# Convergence of oscillatory integrals

I'm considering integrals of the (Hilbert transform) type $$p.v.\int_{-\infty}^\infty\frac{f(r)}{r}\,dr$$ where $$f(r)$$ is periodic, say, with period $$2\pi$$. I'm assuming very little regularity on $$f$$. To be concrete, let's say that $$f(r)$$ is $$\alpha$$-Holder continuous with $$\alpha<1$$. Now I'm wondering if the above expression is necessarily well defined and finite. I don't know if this is true, but below is some work towards (maybe) showing that it's true.

First we have \begin{align} p.v.\int_{-\infty}^\infty\frac{f(r)}{r}\,dr=p.v.\int_{-\pi}^\pi\frac{f(r)}{r}\,dr+\lim_{N\to\infty}\left(\int_{\pi}^N\frac{f(r)}{r}\,dr+\int_{-N}^{-\pi}\frac{f(r)}{r}\,dr\right) \end{align} Holder continuity of $$f$$ is enough to show that the first integral on the right hand side is finite. Now consider the remaining two. Letting $$A=\frac{1}{2\pi}\int_0^{2\pi}f(r)\,dr$$ and using the fact that $$\int_\pi^N\frac{A}{r}\,dr+\int_{-N}^{-\pi}\frac{A}{r}\,dr=0$$ we write $$\lim_{N\to\infty}\left(\int_{\pi}^N\frac{f(r)}{r}\,dr+\int_{-N}^{-\pi}\frac{f(r)}{r}\,dr\right)=\lim_{N\to\infty}\left(\int_{\pi}^N\frac{f(r)-A}{r}\,dr+\int_{-N}^{-\pi}\frac{f(r)-A}{r}\,dr\right)\quad (*)$$

Point is, $$f(r)-A$$ is now a periodic function that oscillates about 0 (i.e. takes on both negative and positive values), so maybe (just maybe) we have that the integrals on the right hand side of (*) converge. Of course, one is led to this hopefulness due to the fact that integrals like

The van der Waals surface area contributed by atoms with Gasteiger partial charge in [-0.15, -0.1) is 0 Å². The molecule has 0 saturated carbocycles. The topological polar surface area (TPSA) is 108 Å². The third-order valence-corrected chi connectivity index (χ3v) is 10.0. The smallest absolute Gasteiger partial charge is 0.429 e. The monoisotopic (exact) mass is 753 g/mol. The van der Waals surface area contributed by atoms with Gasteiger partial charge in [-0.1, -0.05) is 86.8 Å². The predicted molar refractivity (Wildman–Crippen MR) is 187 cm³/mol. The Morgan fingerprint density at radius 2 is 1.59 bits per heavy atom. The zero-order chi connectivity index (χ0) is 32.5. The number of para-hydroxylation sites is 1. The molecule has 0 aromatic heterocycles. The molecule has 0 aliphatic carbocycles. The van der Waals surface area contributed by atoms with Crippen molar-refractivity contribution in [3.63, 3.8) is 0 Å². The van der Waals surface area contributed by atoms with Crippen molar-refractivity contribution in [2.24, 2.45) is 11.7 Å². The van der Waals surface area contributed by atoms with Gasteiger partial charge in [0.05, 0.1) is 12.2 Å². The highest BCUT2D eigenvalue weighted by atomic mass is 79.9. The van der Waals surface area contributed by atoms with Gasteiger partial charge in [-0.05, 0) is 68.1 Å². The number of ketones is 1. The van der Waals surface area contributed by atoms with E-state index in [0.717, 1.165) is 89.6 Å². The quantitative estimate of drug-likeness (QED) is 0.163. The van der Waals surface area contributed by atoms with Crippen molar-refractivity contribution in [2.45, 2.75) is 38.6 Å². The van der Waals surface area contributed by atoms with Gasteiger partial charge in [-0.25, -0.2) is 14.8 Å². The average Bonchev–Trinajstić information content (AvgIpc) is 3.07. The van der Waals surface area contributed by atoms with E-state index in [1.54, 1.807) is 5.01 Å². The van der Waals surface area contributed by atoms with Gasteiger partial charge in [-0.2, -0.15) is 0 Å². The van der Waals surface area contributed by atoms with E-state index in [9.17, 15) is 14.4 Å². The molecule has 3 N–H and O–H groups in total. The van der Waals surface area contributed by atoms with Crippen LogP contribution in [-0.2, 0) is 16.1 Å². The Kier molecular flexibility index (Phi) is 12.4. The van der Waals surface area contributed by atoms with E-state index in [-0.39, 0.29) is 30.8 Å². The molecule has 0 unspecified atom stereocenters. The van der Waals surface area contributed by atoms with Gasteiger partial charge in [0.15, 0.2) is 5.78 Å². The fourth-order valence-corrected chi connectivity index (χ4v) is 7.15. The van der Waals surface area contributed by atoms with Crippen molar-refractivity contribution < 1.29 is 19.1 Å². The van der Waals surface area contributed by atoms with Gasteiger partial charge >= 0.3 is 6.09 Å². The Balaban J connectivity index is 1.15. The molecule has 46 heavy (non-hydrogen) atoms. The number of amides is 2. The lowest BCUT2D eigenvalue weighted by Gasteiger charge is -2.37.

$$\int_1^\infty\frac{sin(r)}{r}\,dr,\quad\int_1^\infty\frac{cos(r)}{r}\,dr$$ converge. I concede though that the above are very specific examples, and there's really no reason that convergence should hold when $$\sin$$ and $$\cos$$ are replaced by other periodic functions (with quite minimal regularity; although regularity may not even be the issue here). But, who knows, maybe. Any intuition one way or the other would be greatly appreciated.

For the desired convergence it is enough that the $$2\pi$$-periodic function $$f$$ be just locally integrable.
Indeed, let $$\begin{equation*} g:=f-A,\quad A:=\frac1{2\pi}\int_\pi^{3\pi}f, \end{equation*}$$ $$\begin{equation*} \int_\pi^{3\pi}g=0. \tag{1}\label{1} \end{equation*}$$ We want to show that $$\begin{equation*} I_N:=\int_\pi^N dr\,\frac{g(r)}r \end{equation*}$$ converges (as $$N\to\infty$$) to a real number.
Note that $$\begin{equation*} I_N=\sum_{k=0}^{k_N}J_k+R_N, \tag{2}\label{2} \end{equation*}$$ where $$\begin{equation*} k_N:=\Big\lfloor\frac{N-3\pi}{2\pi}\Big\rfloor, \end{equation*}$$ $$\begin{equation*} J_k:=\int_{\pi+2\pi k}^{3\pi+2\pi k} dr\,\frac{g(r)}r = \int_{\pi}^{3\pi} dr\,\frac{g(r)}{r+2\pi k}, \end{equation*}$$ $$\begin{equation*} R_N:=\int_{3\pi+2\pi k_N}^N dr\,\frac{g(r)}r = \int_{3\pi}^{N-2\pi k_N} dr\,\frac{g(r)}{r+2\pi k_N}. \end{equation*}$$ Next, $$\begin{equation*} |R_N|\le\int_{3\pi}^{5\pi} dr\,\frac{|g(r)|}{2\pi k_N}\to0. \tag{3}\label{3} \end{equation*}$$ Further, letting $$\begin{equation*} G(u):=\int_\pi^u dr\,g(r), \end{equation*}$$ we get \begin{equation*} \begin{aligned} J_k&=\int_{\pi}^{3\pi} dr\,g(r)\int_{r+2\pi k}^\infty\frac{ds}{s^2} \\ &=\int_{\pi+2\pi k}^\infty\frac{ds}{s^2}\,G(\min(s-2\pi k,3\pi)) \\ &=\int_{\pi+2\pi k}^{3\pi+2\pi k}\frac{ds}{s^2}\,G(s-2\pi k) \\ &=\int_{\pi}^{3\pi}\frac{ds}{(s+2\pi k)^2}\,G(s), \end{aligned} \end{equation*} since $$G(3\pi)=0$$, by \eqref{1}. So, $$\begin{equation*} |J_k|\le\frac{c}{(\pi+2\pi k)^2} \tag{4}\label{4} \end{equation*}$$ where $$\begin{equation*} c:=\int_{\pi}^{3\pi}ds\,|G(s)|<\infty. \end{equation*}$$
Now the convergence of $$I_N$$ to a real number follows from \eqref{2}, \eqref{3}, and \eqref{4}. $$\quad\Box$$